The Increased Importance of Weather Data in Demand Forecasting

The Increased Importance of Weather Data in Demand Forecasting

Every improvement in demand forecasting for your business improves customer retention and sales. During pandemics such as the one our country currently faces and other situations that limit travel, one forecast improvement can minimize lost sales. That is the elimination of customer loss from out-of-stocks.

Since March 2020, retail customers have increased the amount they spend while reducing the number of shopping trips. New competition cropped up so that customers have alternatives they did not just months ago. The one-factor overarching influence demand and with the potential to create out-of-stocks is the weather. This uncontrollable externality can cause immediate local sales trends.

While you may already include the weather in your current demand planning and forecasting, weighting it more heavily in your algorithms can help create a better picture of demand. This improves analytics so store managers can make manual adjustments to replenishment systems instead of relying on historical sales data for projections and automated ordering. Implementing weather analytics or optimizing their inputs into your existing algorithm can decrease out-of-stocks by at least 20 percent.

While customers do spend more on each trip now, retailers, especially grocers have experienced increased operations costs. They have added delivery labor, curbside pickup, and many added online ordering that did not already have a system in place. This increased the importance of each dollar spent in the stores and elevated customer retention needs.

Let’s consider an example of how weather impacts sales. The National Weather Service (NWS) issues forecasts on many time-scales, but you can plan best using its three-day forecast. Anything longer than a three-day forecast has ample opportunity for weather patterns to alter.

Changes in oscillations in any of the oceans changes weather patterns throughout the world. This impacts stores in the central US, for example, even if the oscillations occur in the Atlantic Ocean. These changes can happen in hours, so you might go to bed with temperatures in the 70s, but wake up to an unexpected cold snap that makes temperatures a chilly 40 to 50.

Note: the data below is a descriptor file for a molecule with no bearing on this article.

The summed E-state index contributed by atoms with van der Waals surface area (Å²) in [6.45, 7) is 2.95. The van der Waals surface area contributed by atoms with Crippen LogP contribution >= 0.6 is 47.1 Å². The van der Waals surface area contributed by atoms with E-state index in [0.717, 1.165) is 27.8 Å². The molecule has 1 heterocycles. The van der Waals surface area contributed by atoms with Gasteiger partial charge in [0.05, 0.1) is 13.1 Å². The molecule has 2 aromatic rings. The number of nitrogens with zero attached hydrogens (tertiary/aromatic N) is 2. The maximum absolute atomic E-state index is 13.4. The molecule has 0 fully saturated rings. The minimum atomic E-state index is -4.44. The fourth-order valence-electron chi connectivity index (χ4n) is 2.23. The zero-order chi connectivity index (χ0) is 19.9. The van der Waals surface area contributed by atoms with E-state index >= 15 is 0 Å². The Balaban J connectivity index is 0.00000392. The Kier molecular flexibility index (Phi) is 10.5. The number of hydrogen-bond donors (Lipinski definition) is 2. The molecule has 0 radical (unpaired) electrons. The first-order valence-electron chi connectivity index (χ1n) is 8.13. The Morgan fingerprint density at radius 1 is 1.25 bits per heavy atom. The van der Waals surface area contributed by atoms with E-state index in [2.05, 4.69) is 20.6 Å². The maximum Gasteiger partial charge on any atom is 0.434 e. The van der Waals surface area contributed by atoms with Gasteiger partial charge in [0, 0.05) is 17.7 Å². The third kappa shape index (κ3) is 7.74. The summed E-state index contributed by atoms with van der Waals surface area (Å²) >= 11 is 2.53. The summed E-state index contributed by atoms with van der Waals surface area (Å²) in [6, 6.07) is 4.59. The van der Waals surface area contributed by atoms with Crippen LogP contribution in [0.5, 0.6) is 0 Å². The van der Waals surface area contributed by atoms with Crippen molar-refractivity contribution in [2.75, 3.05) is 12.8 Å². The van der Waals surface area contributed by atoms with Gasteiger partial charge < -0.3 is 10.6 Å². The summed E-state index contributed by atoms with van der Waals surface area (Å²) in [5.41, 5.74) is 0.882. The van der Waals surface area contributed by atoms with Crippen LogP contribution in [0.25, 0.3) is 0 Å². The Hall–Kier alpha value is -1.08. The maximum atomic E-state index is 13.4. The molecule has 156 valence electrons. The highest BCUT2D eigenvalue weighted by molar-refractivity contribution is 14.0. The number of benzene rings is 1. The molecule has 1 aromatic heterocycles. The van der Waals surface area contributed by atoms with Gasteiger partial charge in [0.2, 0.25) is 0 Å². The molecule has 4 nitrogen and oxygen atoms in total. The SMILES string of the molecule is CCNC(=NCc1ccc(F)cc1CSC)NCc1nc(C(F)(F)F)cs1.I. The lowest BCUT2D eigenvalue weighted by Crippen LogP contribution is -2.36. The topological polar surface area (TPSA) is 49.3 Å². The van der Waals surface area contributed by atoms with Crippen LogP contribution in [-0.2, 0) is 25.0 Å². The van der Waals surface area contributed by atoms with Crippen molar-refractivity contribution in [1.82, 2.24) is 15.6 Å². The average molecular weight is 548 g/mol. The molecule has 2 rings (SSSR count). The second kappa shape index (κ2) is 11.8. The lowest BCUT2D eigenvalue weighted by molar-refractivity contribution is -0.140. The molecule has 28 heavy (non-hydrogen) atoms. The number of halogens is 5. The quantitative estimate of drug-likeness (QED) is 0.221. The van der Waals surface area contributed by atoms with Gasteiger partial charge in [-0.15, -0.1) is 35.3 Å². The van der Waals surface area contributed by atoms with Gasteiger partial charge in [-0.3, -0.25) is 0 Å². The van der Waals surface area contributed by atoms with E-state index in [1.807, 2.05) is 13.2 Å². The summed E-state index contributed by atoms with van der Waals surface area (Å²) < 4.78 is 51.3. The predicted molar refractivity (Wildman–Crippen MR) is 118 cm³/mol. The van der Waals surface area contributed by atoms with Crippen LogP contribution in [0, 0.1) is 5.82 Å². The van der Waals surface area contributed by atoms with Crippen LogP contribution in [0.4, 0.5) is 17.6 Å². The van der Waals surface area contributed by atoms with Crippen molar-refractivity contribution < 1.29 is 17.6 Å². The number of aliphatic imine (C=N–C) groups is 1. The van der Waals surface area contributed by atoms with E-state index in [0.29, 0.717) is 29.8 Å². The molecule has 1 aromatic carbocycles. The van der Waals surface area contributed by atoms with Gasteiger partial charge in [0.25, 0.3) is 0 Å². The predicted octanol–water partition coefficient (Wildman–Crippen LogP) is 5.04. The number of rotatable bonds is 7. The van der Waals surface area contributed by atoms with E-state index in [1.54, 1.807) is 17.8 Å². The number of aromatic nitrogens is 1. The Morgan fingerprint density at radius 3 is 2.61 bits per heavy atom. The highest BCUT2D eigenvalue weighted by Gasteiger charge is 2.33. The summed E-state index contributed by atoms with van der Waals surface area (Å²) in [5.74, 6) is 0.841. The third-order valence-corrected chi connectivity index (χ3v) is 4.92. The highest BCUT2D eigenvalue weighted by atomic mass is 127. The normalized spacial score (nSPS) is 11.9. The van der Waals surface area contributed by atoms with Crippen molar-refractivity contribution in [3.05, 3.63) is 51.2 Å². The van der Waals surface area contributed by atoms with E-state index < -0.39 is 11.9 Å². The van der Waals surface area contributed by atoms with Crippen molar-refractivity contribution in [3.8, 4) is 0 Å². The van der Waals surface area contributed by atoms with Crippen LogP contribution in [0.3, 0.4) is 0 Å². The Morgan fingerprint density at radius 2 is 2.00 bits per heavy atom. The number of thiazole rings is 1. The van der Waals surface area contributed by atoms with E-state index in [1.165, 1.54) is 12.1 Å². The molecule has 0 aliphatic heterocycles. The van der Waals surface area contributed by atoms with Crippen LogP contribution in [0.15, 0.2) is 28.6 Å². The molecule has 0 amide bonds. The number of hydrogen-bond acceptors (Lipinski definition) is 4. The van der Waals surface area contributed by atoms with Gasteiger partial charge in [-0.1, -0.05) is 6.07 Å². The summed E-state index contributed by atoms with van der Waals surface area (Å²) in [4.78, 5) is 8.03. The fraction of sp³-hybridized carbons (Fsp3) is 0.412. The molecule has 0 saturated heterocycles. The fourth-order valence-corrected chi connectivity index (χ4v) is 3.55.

People purchase different grocery items in warm weather than in chilly or cold weather. With temperatures in the 70s, people might grill outdoors or picnic. When temps fall into the 40s or 50s though, people turn to soups, chili, and hot cocoa. Overnight, your demand changes. You had plenty of grilling steaks stocked, but only a few cans of chili and ten boxes of cocoa in stock.

Using demand forecasting software ensures you have updated reports. You can set things to provide hourly updates or every six hours, etc. You choose the actions the software takes. You can have it send an alert to the manager when the weather will change by specified criteria. This allows the manager to manually order from the nearest warehouse or transfer a product from a store outside the weather affected area. You can also typically set it to automatically increase the daily delivery of specific products based upon specified criteria.

Integrate weather considerations into your demand forecasts and planning. Do not let bad weather cause you to lose customers. Let it provide you with an opportunity to be a hero to your customers.

Article written by admin

By Profession, he is an SEO Expert. From heart, he is a Fitness Freak. He writes on Health and Fitness at MyBeautyGym. He also likes to write about latest trends on various Categories at TrendsBuzzer. Follow Trendsbuzzer on Facebook, Twitter and Google+.